Huxley arrived in Willington on Friday 10 October, and delivered a lecture that evening to Wilson's study circle. The following day Wilson gave Huxley a tour of the area, and he was clearly dismayed by what he witnessed. One of the first things he did on returning to London, two days later, was to write to Marshall Diston, of the Independent Labour Party, who was seeking the views of prominent figures such as H G Wells, Arnold Bennett and Bertrand Russell on how best to solve the current political crisis. Huxley said that he would 'be enthusiastically on the side of anyone who gets us out of the social and industrial mess, of which the Durham coalfield provides such a terrifying example'.

A few months later, when the Opposition put a motion of censure against Macdonald's second Labour government over its handling of the economy, Huxley was listening from the Strangers' Gallery of the House of Commons. It was his first experience of Parliament at work, and he did not find the spectacle inspiring. In the article he subsequently wrote about his 'agonising experience . . . in the appropriately Gothic hall of the Mother of Parliaments', he arraigned the 'anachronistic bawling' and ponderous ineptitude of the 'Grand Old Men' of British politics:

Fiddling while Rome burns is bad enough; but twaddling, it seems to me, is even worse. So long as parliamentary procedure remains what it is, twaddling is unavoidable, prompt and comprehensive action all but impossible. Some such reforms in procedure as those suggested by Sir Oswald Mosley are obviously essential.

The previous year, with unemployment nearing two and a half million, the Mosley Manifesto had put forward 'an immediate plan to meet an emergency situation'. Britain's '19th-century parliamentary machine' would be required to relinquish control of the nation's affairs to a 'cabinet of five Ministers without portfolio, armed with 'power to carry through the emergency policy' subject only to the 'general control' of Parliament'.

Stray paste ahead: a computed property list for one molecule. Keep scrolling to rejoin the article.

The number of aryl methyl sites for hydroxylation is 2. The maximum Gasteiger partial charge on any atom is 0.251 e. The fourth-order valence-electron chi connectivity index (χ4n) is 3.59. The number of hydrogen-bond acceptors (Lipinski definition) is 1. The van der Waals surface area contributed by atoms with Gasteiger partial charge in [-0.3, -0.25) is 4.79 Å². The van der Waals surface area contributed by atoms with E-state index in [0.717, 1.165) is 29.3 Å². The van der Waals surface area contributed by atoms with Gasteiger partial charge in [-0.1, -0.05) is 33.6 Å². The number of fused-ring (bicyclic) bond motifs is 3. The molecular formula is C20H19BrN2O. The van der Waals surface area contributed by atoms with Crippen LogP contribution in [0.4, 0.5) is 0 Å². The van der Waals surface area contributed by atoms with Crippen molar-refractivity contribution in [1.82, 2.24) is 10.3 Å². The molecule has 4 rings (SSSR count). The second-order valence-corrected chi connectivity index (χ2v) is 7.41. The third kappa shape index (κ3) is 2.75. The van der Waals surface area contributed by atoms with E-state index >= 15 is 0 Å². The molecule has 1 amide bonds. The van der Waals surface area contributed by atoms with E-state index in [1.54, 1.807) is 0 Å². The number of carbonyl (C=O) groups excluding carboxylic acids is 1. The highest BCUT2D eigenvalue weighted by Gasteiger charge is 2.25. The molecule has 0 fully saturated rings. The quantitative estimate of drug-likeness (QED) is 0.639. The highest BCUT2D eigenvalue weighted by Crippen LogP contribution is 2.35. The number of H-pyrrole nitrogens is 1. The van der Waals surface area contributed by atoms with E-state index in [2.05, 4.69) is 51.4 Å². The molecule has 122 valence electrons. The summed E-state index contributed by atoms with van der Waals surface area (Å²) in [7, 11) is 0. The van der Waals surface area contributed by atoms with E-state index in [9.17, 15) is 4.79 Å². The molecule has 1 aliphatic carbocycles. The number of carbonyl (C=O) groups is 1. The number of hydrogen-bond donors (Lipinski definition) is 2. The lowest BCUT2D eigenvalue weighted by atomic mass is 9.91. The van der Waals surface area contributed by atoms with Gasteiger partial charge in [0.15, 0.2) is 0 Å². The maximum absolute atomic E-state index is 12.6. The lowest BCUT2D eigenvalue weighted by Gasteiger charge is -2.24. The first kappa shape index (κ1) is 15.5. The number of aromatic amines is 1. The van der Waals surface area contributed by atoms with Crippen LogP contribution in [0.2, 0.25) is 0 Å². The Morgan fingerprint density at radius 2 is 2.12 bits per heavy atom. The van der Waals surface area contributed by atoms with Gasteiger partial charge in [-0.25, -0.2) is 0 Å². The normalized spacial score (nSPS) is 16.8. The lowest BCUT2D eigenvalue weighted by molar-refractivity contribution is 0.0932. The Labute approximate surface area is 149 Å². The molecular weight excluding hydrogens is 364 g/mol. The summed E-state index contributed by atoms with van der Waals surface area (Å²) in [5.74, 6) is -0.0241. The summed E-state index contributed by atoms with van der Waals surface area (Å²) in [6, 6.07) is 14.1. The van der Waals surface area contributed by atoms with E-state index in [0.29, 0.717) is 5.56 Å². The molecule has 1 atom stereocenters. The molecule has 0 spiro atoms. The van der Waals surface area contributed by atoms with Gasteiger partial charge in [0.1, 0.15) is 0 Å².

'Aldous,' a contemporary noted, 'seemed to dislike and distrust (Mosley) but said he was very much alive.' Huxley had imbibed the Mosleys' sense of political exasperation in the weeks leading up to their abrupt departure from the Labour Party that February. By then, Huxley was convinced that the country faced a collapse of its social and political structures and that a radical overhaul of governmental and industrial organisation had to be effected as a matter of extreme urgency. His great theme was the importance of 'planning'.

'Planning was the key word of the 1930s,' wrote A J P Taylor, 'planned economy, plan for peace, planned families, plan for holidays. The standard was Utopia.' Planning was also Huxley's personal shibboleth during the composition of Brave New World. Around the time he witnessed the 'twaddling paralysis' of the Commons, he became involved with the then embryonic Political and Economic Planning pressure group (PEP). At the first discussion, it was agreed 'that National Planning is an immediate necessity for this country (and) that the present failure of politicians and others to undertake any serious work towards preparing a Plan and preparing the country to adopt one amounts to a major national danger . . .'